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Giuseppe Acerbi

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Giuseppe Acerbi.
Castel Goffredo, Gonzaga-Acerbi Building

Giuseppe Acerbi (May 3, 1773 – August 25, 1846) was an Italian naturalist, explorer and composer.


Giuseppe Acerbi was born on May 3, 1773, in Castel Goffredo, in Lombardy. He was an Italian naturalist, explorer and composer. In 1798, Acerbi traveled to Lapland, publishing his experiences in Travels through Sweden, Finland and Lapland to the North Cape in the years 1798 and 1799 (1802). Some of his works can be found in the New York Society Library in New York, New York. He also written other works along with compositions that became popular.[1]

During his travels, he collected some Finnish folk melodies and religious songs, one of which he used in a Clarinet Concerto. This was the first Finnish melody to be used in serious music.[2]

In 1836, Acerbi retired from his travels and career. He returned to his hometown Castel Goffredo. He began to organize and administer his notes and collections from his travels. He never completed the task; Giuseppe Acerbi died in his hometown of Castel Goffredo, Italy on August 25, 1846. He was seventy-three years old.[3]


Giuseppe Acerbi was educated by both his parents at a young age. As he got older, he eventually was taught by a tutor that demanded Acerbi to learn French, German and English as an addition of knowing his native Italian language. He also learned Latin to add to his list of languages. He was taught about classic music, art, and become heavily involved with the sciences. At the age of twenty one, he graduated and received a degree of law from University at Pavia.[4]


Since the start of his travels, the Finnish coast was not what Acerbi expected. From the beginning, Acerbi hated it. He was shocked by the culture of the people and did not enjoy it. After fighting with other explorers that were part of his trip, Acerbi decided travel through Finnish Lapland by himself on his return of going home. On his way, he recorded hundreds of pages of observations on the Sami people. He wrote notes on the Sami music, language, clothing and the customs. Eventually, he would grow to appreciate the Sami people and culture.[4]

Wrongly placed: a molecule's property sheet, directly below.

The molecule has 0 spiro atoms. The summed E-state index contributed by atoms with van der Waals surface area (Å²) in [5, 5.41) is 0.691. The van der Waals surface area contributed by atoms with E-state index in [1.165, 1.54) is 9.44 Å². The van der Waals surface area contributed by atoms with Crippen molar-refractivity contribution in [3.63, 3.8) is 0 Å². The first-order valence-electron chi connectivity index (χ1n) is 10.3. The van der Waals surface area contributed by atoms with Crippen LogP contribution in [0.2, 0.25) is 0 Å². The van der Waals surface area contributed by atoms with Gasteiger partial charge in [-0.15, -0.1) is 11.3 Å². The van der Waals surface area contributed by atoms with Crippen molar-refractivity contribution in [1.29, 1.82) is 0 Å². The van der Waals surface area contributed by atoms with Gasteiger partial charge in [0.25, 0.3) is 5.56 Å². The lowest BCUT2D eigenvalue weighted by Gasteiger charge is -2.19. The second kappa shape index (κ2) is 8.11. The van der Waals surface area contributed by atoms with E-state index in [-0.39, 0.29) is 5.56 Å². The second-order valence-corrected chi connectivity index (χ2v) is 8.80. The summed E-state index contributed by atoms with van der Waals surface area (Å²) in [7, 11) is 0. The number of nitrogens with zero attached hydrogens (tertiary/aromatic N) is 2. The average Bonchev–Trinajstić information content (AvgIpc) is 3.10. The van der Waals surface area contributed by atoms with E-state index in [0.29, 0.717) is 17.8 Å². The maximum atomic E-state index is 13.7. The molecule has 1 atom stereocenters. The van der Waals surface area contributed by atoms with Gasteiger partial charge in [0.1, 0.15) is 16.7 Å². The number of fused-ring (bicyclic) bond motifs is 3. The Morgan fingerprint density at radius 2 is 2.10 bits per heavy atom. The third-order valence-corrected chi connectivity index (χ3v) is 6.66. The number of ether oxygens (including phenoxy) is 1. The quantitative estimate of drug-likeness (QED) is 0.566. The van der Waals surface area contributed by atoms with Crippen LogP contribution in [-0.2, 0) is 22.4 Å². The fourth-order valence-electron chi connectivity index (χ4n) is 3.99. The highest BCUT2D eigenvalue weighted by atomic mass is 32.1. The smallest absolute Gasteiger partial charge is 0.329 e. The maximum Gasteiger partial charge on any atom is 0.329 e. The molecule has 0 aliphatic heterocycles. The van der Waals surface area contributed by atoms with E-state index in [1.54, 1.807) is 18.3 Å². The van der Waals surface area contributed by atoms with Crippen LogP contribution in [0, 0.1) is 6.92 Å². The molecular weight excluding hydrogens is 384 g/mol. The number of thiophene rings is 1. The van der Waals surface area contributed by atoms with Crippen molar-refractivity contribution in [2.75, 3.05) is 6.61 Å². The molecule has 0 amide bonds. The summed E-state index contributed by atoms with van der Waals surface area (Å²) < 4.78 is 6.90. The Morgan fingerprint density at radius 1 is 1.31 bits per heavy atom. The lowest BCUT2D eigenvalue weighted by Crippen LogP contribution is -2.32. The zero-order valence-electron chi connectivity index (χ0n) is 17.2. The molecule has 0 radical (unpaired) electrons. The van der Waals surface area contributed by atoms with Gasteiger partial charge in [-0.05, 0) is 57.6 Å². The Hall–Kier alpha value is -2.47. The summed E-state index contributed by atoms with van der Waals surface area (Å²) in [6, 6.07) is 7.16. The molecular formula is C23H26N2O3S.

During his stay in Finland he picked up several books of poems, Jos mun tuttuni tulisi ( "If you were my dear"), the lullaby Nuku, nuku nurmilintu ( "Sleep, sleep little bird"), the poem of Antti Keksi about the flood of the river Tornionjoki in 1677, eventually becoming a religious song. He recorded the melody of the song "Do Not Be afraid of the People of Finland" and of Kalevala, the Finnish epic poem, composed of 50 songs, or runi, describing the execution of the poems, the local shaman singers, but such transcription is considered inaccurate.[citation needed][5][circular reference]

The figure of Acerbi is much more famous in Finland than in Italy: the Finnish radio station's title is derived from its melody. Acerbi returned to Italy for after the publication of his book.

The Premio letterario Giuseppe Acerbi [it], an Italian literary award, is named for Acerbi.[6]

Botanical nomenclature[edit]


  1. ^ "Giuseppe Acerbi Books". City Readers.
  2. ^ Grove's Dictionary of Music and Musicians, 5th ed., 1954, Eric Blom, ed.
  3. ^ "Giuseppe Acerbi". 7 November 2012.
  4. ^ a b "On the Road: with Giuseppe Acerbi". 7 November 2012.
  5. ^ it:Giuseppe Acerbi
  6. ^ "Premio Letterario Giuseppe Acerbi". premioacerbi.com (in Italian). Retrieved October 25, 2017.
  7. ^ International Plant Names Index.  Acerbi.